This past week was a poignant one for me because I celebrated the second anniversary of my mother's homegoing on October 14th and the thirteen-year homegoing of my father on October 16th. God put their Heavenly immigration dates close together on the calendar, just like He did their physical bodies during their marriage on earth.
I recently heard a sermon on the Apostle Paul's ministry stating that it was close to thirteen years from his conversion to his emergence as a global missionary. Of course, there are numerous timelines as to how long his transition from calling to preaching was, but the point is executing your purpose takes time—sometimes a lifetime.
A man asks God, "God, is it true that to you a billion years is like a second?"
God said yes.
The man said, "God, is it true that to you, a billion dollars is like a penny?"
God said yes.
The man said, "God, can I have a penny?"
God said, "Sure, just a second."
When living a purpose-driven life, there is no clock as we know it, only a divine timeline. The day before my father passed, I told him I was heeding the call to return to continue what he started. That was 13 years and two days ago today. I heard the call, and I received the call. I began shifting my sails so that I could change my life course. But it took me many years to go through the teaching, training, and transformation to execute the call.
I remember reading Malcolm Gladwell’s Outliers premise that achieving expertise in any endeavor takes approximately 10,000 hours or roughly five years. That was not the timeclock God had for me. I passed through year five, still in my apprentice stage, then onto years 6, 7, 8, 9 . . . you get the idea. All the while, I was waiting for the opportunity to charge forward. Yet, I was repeatedly sent back to basic training. So, when I heard this sermon about how long it took Paul to engage his missional capacity fully, it gave me great comfort, joy, and hope.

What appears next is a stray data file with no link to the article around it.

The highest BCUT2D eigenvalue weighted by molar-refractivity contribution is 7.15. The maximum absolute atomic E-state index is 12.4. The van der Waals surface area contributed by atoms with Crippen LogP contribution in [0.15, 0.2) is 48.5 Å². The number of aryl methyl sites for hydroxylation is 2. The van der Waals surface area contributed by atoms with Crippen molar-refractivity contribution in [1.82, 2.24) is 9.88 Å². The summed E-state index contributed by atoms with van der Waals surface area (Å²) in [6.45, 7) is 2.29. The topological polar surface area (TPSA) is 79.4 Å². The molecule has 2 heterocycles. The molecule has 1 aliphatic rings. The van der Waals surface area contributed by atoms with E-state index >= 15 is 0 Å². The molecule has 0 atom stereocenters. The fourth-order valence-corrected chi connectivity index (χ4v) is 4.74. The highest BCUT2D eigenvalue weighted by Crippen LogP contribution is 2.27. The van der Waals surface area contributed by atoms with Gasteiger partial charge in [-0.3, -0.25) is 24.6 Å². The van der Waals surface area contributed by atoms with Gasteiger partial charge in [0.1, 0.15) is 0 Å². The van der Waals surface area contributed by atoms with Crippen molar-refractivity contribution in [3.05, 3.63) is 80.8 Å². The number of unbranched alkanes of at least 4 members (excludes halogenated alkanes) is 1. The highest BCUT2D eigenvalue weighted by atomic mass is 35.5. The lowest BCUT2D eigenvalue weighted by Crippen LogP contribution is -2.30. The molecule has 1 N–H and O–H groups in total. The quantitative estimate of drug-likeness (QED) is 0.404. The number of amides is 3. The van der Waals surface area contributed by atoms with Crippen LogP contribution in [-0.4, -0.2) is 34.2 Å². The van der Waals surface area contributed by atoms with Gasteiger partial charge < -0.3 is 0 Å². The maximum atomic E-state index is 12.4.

One constant has kept me forward-focused despite my much longer than anticipated time in training: I never considered the calling my own. It was, is, and will be, all God's. While I do not worship my earthly father and his tremendous body of work, I do adore where my father's work was directed -- to our Creator. It’s a fact that business is uncertain, people are fickle, legacies will fade, and cash flow is unpredictable. I knew early on that I could not attach my hopes to anything that would let me down, and that is pretty much anything and anyone this side of Heaven.
That's why, even though by worldly standards I’m a so-so entrepreneur at best, who hasn’t scaled a business to epic proportions, nor broken any best-seller records, I've been able to count it all joy amidst handling embarrassing failures and undesirable dealings during my time at the helm of the Tremendous Leader Ship.
I've been able to shrug off the intense bitterness and move to a state of incredible joy because what I adore is something that cannot let me down. I've had many wonderful blessings happen to me during these thirteen years as well. Still, I do not worship any of those things because my health, my marriage, my money, you name it, could be gone in an instant.
I imagine the Apostle Paul would have said it best were he alive today, "Life is Tremendous when you count it all rubbish." Paul’s proclamation in Philippians 3:8 echoed this realization that nothing in this world matters save knowing Christ. "More than that, I count all things to be loss given the surpassing value of knowing Christ Jesus my Lord, for whom I have suffered the loss of all things, and count them mere rubbish, so that I may gain Christ."
And thirteen years later, I am beginning to understand what this phenomenal man of God meant. I am genuinely learning that nothing else matters, and I have gained and lost enough to know this from experience. Although life is tremendous in many aspects, it is as worthless as garbage compared to the glory to come.